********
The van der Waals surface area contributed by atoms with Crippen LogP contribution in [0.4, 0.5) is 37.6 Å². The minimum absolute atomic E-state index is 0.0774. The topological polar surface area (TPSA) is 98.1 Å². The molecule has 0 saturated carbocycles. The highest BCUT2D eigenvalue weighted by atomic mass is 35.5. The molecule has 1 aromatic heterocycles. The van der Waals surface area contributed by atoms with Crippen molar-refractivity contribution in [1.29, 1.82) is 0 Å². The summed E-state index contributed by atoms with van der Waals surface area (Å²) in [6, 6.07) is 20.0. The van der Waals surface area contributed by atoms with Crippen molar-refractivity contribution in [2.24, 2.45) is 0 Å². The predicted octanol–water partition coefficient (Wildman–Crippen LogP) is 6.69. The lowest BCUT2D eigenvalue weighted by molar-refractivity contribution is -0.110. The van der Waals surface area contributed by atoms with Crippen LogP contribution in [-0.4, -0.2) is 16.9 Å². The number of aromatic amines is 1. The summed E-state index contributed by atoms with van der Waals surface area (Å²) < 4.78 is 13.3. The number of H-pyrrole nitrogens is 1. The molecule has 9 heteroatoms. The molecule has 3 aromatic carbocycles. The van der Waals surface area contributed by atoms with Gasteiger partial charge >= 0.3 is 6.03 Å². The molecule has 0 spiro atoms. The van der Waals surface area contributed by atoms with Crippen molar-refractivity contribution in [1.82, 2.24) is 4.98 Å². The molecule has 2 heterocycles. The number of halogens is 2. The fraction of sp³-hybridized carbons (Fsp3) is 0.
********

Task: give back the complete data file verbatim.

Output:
The van der Waals surface area contributed by atoms with Crippen LogP contribution in [0.4, 0.5) is 37.6 Å². The minimum absolute atomic E-state index is 0.0774. The topological polar surface area (TPSA) is 98.1 Å². The molecule has 0 saturated carbocycles. The highest BCUT2D eigenvalue weighted by atomic mass is 35.5. The molecule has 1 aromatic heterocycles. The van der Waals surface area contributed by atoms with Crippen molar-refractivity contribution in [1.29, 1.82) is 0 Å². The summed E-state index contributed by atoms with van der Waals surface area (Å²) in [6, 6.07) is 20.0. The van der Waals surface area contributed by atoms with Crippen molar-refractivity contribution in [2.24, 2.45) is 0 Å². The predicted octanol–water partition coefficient (Wildman–Crippen LogP) is 6.69. The lowest BCUT2D eigenvalue weighted by molar-refractivity contribution is -0.110. The van der Waals surface area contributed by atoms with Crippen LogP contribution in [-0.4, -0.2) is 16.9 Å². The number of aromatic amines is 1. The summed E-state index contributed by atoms with van der Waals surface area (Å²) < 4.78 is 13.3. The number of H-pyrrole nitrogens is 1. The molecule has 9 heteroatoms. The molecule has 3 aromatic carbocycles. The van der Waals surface area contributed by atoms with Gasteiger partial charge >= 0.3 is 6.03 Å². The molecule has 0 spiro atoms. The van der Waals surface area contributed by atoms with Crippen molar-refractivity contribution in [1.82, 2.24) is 4.98 Å². The molecule has 2 heterocycles. The number of halogens is 2. The fraction of sp³-hybridized carbons (Fsp3) is 0.